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People are hilariously debating how pandas survive in the wild

No longer an endangered species, pandas seem to thrive on being goofy.

Pandas aren't real. They can't be. There's no way this big, bumbly black-and-white bear that somersaults down hills and noshes on bamboo all day long actually exists.

Have you ever seen any other animal on Earth that looks remotely like a panda? No, you haven't. Why? Because they're not real. No animal could be that adorable and hilarious and stuffed-animal-like in real life.

I kid, of course. Kind of. Pandas are just the cutest goofballs in nature. They barely look real when you just see them in still shots, but when you see them in action, it's just silly shenanigan after silly shenanigan.


I mean, look at this:

And this:

And yet again:

Seriously, how do these creatures survive in the wild?

There are some hilarious theories. Twitter user "Art McFall" shares the idea that they simply aren't real. "They're actors in suits, originally created as a prank for a World's Fair in 1908," they wrote. "It's got out of hand and now the Chinese government run a school where 1,000 panda artists train and are then sent around the world as covert animal ambassadors for China."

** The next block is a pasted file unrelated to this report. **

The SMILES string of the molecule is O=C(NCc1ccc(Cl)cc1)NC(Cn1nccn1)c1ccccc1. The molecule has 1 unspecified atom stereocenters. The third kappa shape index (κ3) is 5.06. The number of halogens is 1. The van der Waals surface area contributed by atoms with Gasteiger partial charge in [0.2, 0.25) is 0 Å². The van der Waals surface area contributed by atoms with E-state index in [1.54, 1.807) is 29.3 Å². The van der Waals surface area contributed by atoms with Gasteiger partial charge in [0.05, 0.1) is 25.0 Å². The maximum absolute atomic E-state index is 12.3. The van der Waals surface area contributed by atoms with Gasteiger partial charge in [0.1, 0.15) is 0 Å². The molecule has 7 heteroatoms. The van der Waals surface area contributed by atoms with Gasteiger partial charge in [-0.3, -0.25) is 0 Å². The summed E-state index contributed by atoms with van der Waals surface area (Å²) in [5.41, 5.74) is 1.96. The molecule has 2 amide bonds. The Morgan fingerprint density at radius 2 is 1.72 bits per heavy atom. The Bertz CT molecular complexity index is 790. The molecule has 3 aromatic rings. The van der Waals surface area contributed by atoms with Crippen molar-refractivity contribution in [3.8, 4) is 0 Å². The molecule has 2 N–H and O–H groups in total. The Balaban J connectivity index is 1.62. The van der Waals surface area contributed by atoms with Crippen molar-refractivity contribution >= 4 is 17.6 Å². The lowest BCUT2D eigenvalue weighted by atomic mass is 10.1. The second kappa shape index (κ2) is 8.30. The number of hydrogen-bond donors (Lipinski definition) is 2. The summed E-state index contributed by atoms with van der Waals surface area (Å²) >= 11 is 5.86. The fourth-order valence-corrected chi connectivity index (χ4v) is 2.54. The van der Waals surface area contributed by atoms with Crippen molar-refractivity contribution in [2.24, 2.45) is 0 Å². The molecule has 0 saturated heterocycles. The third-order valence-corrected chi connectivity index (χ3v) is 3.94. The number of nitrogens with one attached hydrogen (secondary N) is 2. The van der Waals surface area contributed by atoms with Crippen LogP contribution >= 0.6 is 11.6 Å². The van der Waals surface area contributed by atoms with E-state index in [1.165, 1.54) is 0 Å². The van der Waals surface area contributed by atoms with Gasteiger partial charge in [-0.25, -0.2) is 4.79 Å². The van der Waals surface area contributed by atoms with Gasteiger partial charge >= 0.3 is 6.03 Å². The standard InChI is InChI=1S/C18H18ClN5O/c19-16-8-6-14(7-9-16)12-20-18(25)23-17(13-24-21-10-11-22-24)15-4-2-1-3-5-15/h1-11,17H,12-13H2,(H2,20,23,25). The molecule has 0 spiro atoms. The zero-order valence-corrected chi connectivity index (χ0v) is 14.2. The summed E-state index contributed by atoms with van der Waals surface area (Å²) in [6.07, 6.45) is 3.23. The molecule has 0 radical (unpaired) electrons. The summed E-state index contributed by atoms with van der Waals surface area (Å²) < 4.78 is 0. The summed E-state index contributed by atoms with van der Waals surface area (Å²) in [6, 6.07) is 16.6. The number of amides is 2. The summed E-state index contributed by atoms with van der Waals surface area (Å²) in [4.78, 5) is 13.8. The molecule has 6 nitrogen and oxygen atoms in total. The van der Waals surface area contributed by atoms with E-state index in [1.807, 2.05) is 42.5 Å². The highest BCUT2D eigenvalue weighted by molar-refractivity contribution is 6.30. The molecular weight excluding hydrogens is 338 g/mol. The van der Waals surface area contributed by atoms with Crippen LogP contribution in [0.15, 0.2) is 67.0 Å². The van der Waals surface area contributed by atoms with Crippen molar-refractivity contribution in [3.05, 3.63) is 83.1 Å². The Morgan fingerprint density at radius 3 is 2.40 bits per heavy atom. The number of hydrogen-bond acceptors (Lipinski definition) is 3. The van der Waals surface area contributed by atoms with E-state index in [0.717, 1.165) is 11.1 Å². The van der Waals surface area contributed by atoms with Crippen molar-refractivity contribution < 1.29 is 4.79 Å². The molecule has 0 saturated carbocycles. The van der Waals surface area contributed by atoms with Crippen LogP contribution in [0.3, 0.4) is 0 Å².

Okay, but if you go back and watch those videos again picturing people in panda suits, it doesn't seem too far-fetched.

Some shared a theory that they're basically stoned all the time—that the bamboo they eat has some kind of effect on their energy. (Pandas are mostly vegetarian, with almost all of their diet coming from bamboo. It doesn't give them food poisoning as is posited below, and in fact digests almost like meat for them. But it does take a really long time to eat enough of it to sustain their huge bods, so they spend a lot of time sitting around looking like they've got the munchies.)

More fun panda facts:

Did you know that pandas will sometimes climb trees backwards, hind feet first, until they're in a full handstand so they can whizz higher up on the tree to mark their scent? Yup. (They also poo up to 40 times a day. So no, you really don't want a pet panda. Sorry.)

Scientists aren't totally sure why they're black-and-white. Could be camouflage, especially in the snowy areas of China where they live, but they don't really have a need for camo since they have very few natural predators.

(Take note, humans: If we could maybe stop killing each other for two seconds, we too could live a silly life full of carefree fun like pandas do.)

This description was my favorite, though:

"Dis iz a bear. She lives on da mountains, this is how they have evolved to travel. They are floooooof and they are sof and warms. They have no dangers but humans. They are peace and love and bamboo. Save da bears."

Floooooof!

"If a bear starts rolling fast enough it can orbit the earth." Sounds right to me.

But pandas will never roll that fast. Case in point: